In an interview with OncLive, Mansfield, an associate professor of oncology and a consultant in the Division of Medical Oncology at Mayo Clinic, discussed recent progress in SCLC and remaining challenges in the field.
OncLive: What is the current treatment paradigm for patients with extensive-stage SCLC?
Mansfield: For decades, our standard of care has been a platinum doublet, either cisplatin or carboplatin with etoposide. We have not been that successful at improving upon that. This treatment is actually fairly effective in terms of shrinking tumors; there is a very high response rate. The problem is that those responses are not durable. After an initial response, the tumor often progresses very soon after. This is a disease with a poor survival—medians have always been under 1 year.
Could you expand on the challenges with developing effective treatments in this space?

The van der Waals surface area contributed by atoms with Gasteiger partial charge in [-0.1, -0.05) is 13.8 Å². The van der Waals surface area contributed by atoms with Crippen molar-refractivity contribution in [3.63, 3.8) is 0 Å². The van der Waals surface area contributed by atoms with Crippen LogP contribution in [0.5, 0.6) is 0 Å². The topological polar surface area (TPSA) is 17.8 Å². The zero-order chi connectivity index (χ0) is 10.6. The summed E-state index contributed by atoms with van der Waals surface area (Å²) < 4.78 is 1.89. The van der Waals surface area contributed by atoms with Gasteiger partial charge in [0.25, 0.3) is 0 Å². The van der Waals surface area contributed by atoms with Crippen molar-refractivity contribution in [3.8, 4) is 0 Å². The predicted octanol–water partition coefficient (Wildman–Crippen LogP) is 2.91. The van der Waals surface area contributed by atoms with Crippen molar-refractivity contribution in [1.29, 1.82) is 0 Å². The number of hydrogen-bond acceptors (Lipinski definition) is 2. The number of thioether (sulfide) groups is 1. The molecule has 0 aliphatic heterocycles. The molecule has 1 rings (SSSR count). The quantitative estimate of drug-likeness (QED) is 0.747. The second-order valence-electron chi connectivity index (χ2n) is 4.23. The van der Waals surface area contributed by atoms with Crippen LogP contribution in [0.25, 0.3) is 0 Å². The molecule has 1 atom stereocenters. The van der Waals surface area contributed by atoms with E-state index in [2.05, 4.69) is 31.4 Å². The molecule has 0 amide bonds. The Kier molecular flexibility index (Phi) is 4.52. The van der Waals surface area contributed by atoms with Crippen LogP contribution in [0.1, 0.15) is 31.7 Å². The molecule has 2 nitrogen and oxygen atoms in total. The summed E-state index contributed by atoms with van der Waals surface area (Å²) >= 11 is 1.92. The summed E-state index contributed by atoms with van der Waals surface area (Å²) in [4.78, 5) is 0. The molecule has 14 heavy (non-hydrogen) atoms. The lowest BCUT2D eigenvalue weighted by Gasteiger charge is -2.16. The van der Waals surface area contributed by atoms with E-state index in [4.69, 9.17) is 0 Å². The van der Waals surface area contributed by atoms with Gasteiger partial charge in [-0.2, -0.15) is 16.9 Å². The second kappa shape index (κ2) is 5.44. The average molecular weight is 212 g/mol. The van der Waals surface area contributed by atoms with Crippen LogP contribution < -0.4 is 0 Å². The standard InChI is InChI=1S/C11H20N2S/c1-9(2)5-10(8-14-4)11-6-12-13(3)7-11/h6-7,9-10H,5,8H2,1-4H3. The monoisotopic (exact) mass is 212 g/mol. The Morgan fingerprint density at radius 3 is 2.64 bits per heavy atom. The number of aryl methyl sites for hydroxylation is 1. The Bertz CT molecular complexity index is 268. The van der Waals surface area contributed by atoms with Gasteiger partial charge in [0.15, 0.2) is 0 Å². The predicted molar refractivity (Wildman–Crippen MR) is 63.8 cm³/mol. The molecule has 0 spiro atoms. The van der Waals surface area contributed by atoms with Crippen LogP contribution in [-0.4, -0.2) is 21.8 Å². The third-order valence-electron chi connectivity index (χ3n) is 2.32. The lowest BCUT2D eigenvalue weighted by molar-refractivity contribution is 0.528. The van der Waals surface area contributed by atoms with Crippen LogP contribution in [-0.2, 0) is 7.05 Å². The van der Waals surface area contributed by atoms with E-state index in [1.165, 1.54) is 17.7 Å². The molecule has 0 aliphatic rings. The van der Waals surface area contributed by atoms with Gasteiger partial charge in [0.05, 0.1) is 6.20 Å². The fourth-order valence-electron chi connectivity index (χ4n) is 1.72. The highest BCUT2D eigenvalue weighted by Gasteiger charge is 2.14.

There are many challenges with developing drugs for SCLC. One of them is the lack of tissue we have to study. A lot of the time, patients are diagnosed from cytology or from a pleural effusion because they present with advanced disease and many symptoms. They are often hospitalized or come through the emergency department, and we don't have the luxury of time to obtain adequate tissue samples. Also, it is very rare that these patients go to surgery to have their disease removed, whereas in non—small cell lung cancer (NSCLC), several of those patients can go to surgery. [In NSCLC], we have tissue repositories and we are able to study them in more detail. That's why we've seen a proliferation of targeted therapies in that disease, but SCLC has been much more difficult to study.